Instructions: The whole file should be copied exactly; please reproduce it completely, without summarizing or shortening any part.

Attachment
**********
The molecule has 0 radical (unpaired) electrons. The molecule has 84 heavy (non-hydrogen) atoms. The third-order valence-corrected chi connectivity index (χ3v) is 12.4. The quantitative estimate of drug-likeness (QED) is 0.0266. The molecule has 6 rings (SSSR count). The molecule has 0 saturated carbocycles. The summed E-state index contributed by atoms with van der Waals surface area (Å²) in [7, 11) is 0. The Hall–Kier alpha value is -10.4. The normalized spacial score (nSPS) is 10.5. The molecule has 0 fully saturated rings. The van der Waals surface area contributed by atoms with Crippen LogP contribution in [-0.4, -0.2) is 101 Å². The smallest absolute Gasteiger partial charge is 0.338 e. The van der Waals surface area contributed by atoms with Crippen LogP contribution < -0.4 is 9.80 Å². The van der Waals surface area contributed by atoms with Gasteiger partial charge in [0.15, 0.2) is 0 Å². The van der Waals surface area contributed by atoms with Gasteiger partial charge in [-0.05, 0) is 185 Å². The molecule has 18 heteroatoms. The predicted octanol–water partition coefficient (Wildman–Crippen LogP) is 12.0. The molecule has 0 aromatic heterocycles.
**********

The molecule has 0 radical (unpaired) electrons. The molecule has 84 heavy (non-hydrogen) atoms. The third-order valence-corrected chi connectivity index (χ3v) is 12.4. The quantitative estimate of drug-likeness (QED) is 0.0266. The molecule has 6 rings (SSSR count). The molecule has 0 saturated carbocycles. The summed E-state index contributed by atoms with van der Waals surface area (Å²) in [7, 11) is 0. The Hall–Kier alpha value is -10.4. The normalized spacial score (nSPS) is 10.5. The molecule has 0 fully saturated rings. The van der Waals surface area contributed by atoms with Crippen LogP contribution in [-0.4, -0.2) is 101 Å². The smallest absolute Gasteiger partial charge is 0.338 e. The van der Waals surface area contributed by atoms with Crippen LogP contribution < -0.4 is 9.80 Å². The van der Waals surface area contributed by atoms with Gasteiger partial charge in [0.15, 0.2) is 0 Å². The van der Waals surface area contributed by atoms with Gasteiger partial charge in [-0.05, 0) is 185 Å². The molecule has 18 heteroatoms. The predicted octanol–water partition coefficient (Wildman–Crippen LogP) is 12.0. The molecule has 0 aromatic heterocycles.